Henry Kirklin

Henry Kirklin Memorial Scholarship

About Henry

Henry Kirklin with Lorenzo Renfro, his grandsonHenry Kirklin with Lorenzo Renfro, his grandson

Henry Kirklin (1858-1938) was a former enslaved person who became a prize-winning gardener and horticulturist and a successful businessman. After joining the University of Missouri’s horticulture department as a gardener and greenhouse supervisor, he may have been the first African-American to teach at the university, although in an informal, unofficial capacity, as the university did not allow Black people to hold official teaching positions during his lifetime.

The head of the horticulture department noticed Kirklin’s skill and asked him to teach the lab component of some classes. At the time, only white people were allowed inside of school buildings, so Kirklin taught outdoors. According to the State Historical Society of Missouri’s “Historic Missourians,” hundreds of students learned the fine art of pruning and grafting from Kirklin, whether at the university, or by visiting his successful farm to learn about propagation after going into business for himself. He also later taught at a vocational school for African-Americans in Chariton County, Missouri, and informally at schools and fairgrounds across the state.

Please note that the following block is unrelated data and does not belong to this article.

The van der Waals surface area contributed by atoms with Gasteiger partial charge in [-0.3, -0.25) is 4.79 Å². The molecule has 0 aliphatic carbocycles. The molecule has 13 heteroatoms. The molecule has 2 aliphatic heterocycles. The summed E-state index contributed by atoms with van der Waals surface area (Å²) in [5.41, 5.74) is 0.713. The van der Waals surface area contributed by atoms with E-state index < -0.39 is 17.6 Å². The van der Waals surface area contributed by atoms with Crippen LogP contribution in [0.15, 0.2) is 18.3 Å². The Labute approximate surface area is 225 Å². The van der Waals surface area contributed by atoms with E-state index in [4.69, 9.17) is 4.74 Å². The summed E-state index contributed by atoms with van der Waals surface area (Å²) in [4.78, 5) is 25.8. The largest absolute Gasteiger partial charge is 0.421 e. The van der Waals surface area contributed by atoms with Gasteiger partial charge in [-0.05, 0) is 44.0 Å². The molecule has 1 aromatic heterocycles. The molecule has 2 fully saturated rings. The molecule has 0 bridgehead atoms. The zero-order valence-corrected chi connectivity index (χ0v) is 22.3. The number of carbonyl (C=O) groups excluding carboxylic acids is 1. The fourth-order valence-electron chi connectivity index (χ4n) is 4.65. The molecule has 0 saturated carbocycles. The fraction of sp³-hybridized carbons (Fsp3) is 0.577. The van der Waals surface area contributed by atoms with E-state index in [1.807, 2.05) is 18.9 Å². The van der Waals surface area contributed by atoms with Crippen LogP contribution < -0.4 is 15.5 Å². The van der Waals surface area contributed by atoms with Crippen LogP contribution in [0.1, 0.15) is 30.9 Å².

At the Jamestown Exposition in 1907, Henry was awarded a gold medal for preserved vegetables. In 1913, he was a delegate to the National Negro Business League convention in Philadelphia, meeting Booker T. Washington, who founded the league in 1900 and headed it until his death in 1915. Henry was often called the best African-American farmer in the country, and was featured in journals such as Country Gentleman and Successful Farming, in addition to local media. Henry worked to raise money for African-Americans to attend college during his lifetime.

Learn more about Henry and his legacy in Columbia and beyond


Photo Album

Henry Kirklin Plant Sciences Learning Laboratory Dedication

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